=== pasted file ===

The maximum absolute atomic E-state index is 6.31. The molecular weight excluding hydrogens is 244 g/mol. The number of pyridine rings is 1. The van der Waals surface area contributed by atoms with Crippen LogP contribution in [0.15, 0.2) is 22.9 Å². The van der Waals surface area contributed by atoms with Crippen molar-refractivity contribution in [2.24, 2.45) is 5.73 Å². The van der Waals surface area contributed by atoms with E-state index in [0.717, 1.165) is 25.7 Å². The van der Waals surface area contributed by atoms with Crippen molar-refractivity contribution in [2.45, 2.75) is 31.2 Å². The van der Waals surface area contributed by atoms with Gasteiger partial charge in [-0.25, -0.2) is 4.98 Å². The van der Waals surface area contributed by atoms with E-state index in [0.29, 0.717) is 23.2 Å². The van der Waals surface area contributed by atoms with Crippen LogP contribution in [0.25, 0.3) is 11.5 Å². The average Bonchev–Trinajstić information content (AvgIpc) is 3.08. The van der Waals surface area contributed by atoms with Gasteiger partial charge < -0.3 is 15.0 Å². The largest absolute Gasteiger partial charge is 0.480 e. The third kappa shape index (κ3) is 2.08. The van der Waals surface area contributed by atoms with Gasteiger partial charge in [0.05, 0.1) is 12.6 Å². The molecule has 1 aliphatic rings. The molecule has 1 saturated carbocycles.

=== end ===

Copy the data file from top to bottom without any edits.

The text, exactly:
The maximum absolute atomic E-state index is 6.31. The molecular weight excluding hydrogens is 244 g/mol. The number of pyridine rings is 1. The van der Waals surface area contributed by atoms with Crippen LogP contribution in [0.15, 0.2) is 22.9 Å². The van der Waals surface area contributed by atoms with Crippen molar-refractivity contribution in [2.24, 2.45) is 5.73 Å². The van der Waals surface area contributed by atoms with E-state index in [0.717, 1.165) is 25.7 Å². The van der Waals surface area contributed by atoms with Crippen molar-refractivity contribution in [2.45, 2.75) is 31.2 Å². The van der Waals surface area contributed by atoms with Gasteiger partial charge in [-0.25, -0.2) is 4.98 Å². The van der Waals surface area contributed by atoms with E-state index in [0.29, 0.717) is 23.2 Å². The van der Waals surface area contributed by atoms with Crippen LogP contribution in [0.25, 0.3) is 11.5 Å². The average Bonchev–Trinajstić information content (AvgIpc) is 3.08. The van der Waals surface area contributed by atoms with Gasteiger partial charge < -0.3 is 15.0 Å². The largest absolute Gasteiger partial charge is 0.480 e. The third kappa shape index (κ3) is 2.08. The van der Waals surface area contributed by atoms with Gasteiger partial charge in [0.05, 0.1) is 12.6 Å². The molecule has 1 aliphatic rings. The molecule has 1 saturated carbocycles.